A MYSTERIOUS ASSAULT. AN UNSOLVED MURDER. AND A SHIP THAT HASN’T GIVEN UP ALL ITS SECRETS
BY KIT CHELLEL AND MATTHEW CAMPBELL
Nestor Tabares must have known the hijackers were out there, waiting. It was his 13th day at sea aboard the oil tanker Brillante Virtuoso, and as the ship turned east, into the pirate-strewn waters off Somalia, the 54-year-old chief engineer would have understood that it made for an obvious target. With a top speed of less than 13 knots and stretching 300 yards from bow to rusting stern, the black-hulled Brillante was plodding into the world’s most dangerous shipping lane with a cargo worth $100 million.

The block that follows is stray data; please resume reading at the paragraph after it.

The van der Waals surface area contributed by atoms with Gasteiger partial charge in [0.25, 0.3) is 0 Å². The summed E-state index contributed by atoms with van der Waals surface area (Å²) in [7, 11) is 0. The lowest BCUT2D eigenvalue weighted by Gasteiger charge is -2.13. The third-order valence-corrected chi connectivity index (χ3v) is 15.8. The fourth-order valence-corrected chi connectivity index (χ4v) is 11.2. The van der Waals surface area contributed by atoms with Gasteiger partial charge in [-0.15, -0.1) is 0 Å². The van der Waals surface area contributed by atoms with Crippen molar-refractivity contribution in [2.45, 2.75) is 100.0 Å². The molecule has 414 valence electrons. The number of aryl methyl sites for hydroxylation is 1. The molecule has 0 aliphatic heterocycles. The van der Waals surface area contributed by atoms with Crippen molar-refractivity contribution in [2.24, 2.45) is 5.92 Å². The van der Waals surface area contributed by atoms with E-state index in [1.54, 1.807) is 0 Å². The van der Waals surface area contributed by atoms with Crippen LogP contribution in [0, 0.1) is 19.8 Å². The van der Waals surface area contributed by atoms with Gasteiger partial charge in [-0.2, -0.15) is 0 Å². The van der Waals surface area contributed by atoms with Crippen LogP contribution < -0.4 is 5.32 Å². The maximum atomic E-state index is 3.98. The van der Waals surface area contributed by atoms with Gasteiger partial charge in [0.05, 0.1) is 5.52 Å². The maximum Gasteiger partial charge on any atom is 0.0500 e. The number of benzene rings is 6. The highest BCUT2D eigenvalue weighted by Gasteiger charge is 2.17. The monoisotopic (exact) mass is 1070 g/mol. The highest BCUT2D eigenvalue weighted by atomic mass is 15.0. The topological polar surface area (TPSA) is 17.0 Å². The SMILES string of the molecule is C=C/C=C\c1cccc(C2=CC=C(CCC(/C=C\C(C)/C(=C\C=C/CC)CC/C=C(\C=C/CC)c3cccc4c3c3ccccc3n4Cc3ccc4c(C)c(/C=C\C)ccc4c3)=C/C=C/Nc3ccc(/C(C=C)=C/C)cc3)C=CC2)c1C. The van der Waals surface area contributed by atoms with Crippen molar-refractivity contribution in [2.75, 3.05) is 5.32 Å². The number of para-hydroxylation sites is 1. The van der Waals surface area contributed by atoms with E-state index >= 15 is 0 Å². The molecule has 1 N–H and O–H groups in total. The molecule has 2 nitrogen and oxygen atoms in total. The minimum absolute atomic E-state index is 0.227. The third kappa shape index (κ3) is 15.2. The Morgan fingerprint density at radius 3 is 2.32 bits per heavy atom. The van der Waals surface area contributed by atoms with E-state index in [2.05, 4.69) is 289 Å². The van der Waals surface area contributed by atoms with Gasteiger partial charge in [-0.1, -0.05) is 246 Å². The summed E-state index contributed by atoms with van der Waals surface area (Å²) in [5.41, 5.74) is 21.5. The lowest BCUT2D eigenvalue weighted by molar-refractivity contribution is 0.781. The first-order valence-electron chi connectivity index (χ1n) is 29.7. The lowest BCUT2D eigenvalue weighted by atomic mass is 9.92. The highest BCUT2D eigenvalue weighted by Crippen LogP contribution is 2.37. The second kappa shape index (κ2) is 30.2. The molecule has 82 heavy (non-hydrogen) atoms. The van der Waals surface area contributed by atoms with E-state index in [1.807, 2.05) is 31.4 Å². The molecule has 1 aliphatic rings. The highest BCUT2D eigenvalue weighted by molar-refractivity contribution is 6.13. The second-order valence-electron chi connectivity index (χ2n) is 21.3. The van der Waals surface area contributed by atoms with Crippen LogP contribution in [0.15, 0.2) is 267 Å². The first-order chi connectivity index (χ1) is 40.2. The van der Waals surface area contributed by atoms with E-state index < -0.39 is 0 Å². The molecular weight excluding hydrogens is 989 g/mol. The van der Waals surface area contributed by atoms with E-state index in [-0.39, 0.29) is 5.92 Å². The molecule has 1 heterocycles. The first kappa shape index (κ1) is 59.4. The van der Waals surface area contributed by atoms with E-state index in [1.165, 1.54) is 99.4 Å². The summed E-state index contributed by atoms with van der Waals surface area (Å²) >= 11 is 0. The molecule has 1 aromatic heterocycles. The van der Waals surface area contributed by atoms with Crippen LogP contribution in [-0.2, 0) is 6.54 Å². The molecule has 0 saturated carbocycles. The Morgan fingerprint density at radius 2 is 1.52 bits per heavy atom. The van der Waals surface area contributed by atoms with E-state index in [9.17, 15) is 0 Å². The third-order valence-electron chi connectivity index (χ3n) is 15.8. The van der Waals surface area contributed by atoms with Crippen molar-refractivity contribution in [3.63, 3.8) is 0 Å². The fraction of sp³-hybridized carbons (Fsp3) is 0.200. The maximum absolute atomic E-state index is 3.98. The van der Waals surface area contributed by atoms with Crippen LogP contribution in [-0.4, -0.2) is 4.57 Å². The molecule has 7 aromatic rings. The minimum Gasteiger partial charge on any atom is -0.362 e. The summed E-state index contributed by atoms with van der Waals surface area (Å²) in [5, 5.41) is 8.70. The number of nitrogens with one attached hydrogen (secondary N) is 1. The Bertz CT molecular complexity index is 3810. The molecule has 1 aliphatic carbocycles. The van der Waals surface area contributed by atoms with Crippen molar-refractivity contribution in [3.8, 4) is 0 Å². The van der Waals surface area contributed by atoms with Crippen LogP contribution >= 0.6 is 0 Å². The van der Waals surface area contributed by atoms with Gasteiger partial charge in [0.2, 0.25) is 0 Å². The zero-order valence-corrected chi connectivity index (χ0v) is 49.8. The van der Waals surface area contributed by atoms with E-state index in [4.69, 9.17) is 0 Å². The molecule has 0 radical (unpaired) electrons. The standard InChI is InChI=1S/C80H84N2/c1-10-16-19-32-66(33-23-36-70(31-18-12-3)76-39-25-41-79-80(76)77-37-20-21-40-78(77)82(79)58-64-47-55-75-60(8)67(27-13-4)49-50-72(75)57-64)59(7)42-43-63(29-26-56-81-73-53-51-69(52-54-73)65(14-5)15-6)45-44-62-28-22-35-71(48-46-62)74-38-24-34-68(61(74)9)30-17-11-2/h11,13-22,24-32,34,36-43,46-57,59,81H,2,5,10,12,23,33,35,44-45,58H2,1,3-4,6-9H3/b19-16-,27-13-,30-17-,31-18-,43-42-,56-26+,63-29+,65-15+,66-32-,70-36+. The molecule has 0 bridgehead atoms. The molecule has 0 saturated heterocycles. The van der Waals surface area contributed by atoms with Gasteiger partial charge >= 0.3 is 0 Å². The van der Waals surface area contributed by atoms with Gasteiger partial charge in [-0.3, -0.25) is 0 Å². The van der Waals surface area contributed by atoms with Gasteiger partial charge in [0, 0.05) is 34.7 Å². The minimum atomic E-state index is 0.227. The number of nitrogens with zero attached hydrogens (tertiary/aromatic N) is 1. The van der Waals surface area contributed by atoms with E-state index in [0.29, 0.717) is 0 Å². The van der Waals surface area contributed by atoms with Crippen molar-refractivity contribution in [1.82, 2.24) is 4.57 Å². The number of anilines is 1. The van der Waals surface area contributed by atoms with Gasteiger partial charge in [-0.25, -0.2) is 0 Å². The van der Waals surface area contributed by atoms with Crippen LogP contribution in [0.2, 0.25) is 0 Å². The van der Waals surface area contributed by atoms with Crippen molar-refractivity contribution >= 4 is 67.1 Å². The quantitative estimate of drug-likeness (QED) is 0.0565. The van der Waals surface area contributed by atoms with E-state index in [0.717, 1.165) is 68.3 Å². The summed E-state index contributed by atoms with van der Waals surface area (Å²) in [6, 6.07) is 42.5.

It was July 2011, and the threat of Somali piracy in the Gulf of Aden had never been more severe. The Brillante’s crew of 26 Filipinos, including Tabares and the ship’s captain, Noe Gonzaga, 57, set up the standard deterrents. Around the deck’s perimeter they fitted coils of razor wire, aimed eight high-pressure hoses for blasting attackers off the hull, and propped up a scarecrow in overalls, to suggest the presence of a watchman. Deep inside the tanker, they stocked a mechanical space with food, water, radios, and medical supplies—a panic room in the event pirates did come aboard. Most of the crew had faith that would never happen. They knew the ship’s owner, a company called Suez Fortune Investments Ltd., had arranged for a small security team to rendezvous off the Yemeni port of Aden, as an escort through the most dangerous part of their journey.
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